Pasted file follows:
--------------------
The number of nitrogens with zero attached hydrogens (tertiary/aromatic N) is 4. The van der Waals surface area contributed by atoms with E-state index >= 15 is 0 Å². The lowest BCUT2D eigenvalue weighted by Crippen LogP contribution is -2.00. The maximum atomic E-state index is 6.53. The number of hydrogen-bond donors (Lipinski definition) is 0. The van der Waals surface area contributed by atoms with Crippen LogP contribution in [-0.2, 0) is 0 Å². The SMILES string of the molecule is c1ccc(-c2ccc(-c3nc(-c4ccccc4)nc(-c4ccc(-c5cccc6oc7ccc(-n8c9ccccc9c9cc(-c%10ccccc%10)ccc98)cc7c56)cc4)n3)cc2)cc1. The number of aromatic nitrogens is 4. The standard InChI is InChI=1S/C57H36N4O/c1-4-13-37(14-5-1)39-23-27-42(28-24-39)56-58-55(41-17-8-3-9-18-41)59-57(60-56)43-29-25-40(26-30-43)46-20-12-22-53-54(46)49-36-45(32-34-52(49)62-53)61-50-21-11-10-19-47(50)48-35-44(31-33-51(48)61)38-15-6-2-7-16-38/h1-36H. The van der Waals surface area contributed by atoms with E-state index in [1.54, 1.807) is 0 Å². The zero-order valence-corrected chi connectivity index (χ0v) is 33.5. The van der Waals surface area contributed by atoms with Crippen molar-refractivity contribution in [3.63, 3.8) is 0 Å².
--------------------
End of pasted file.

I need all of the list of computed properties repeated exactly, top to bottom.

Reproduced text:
The number of nitrogens with zero attached hydrogens (tertiary/aromatic N) is 4. The van der Waals surface area contributed by atoms with E-state index >= 15 is 0 Å². The lowest BCUT2D eigenvalue weighted by Crippen LogP contribution is -2.00. The maximum atomic E-state index is 6.53. The number of hydrogen-bond donors (Lipinski definition) is 0. The van der Waals surface area contributed by atoms with Crippen LogP contribution in [-0.2, 0) is 0 Å². The SMILES string of the molecule is c1ccc(-c2ccc(-c3nc(-c4ccccc4)nc(-c4ccc(-c5cccc6oc7ccc(-n8c9ccccc9c9cc(-c%10ccccc%10)ccc98)cc7c56)cc4)n3)cc2)cc1. The number of aromatic nitrogens is 4. The standard InChI is InChI=1S/C57H36N4O/c1-4-13-37(14-5-1)39-23-27-42(28-24-39)56-58-55(41-17-8-3-9-18-41)59-57(60-56)43-29-25-40(26-30-43)46-20-12-22-53-54(46)49-36-45(32-34-52(49)62-53)61-50-21-11-10-19-47(50)48-35-44(31-33-51(48)61)38-15-6-2-7-16-38/h1-36H. The van der Waals surface area contributed by atoms with E-state index in [1.54, 1.807) is 0 Å². The zero-order valence-corrected chi connectivity index (χ0v) is 33.5. The van der Waals surface area contributed by atoms with Crippen molar-refractivity contribution in [3.63, 3.8) is 0 Å².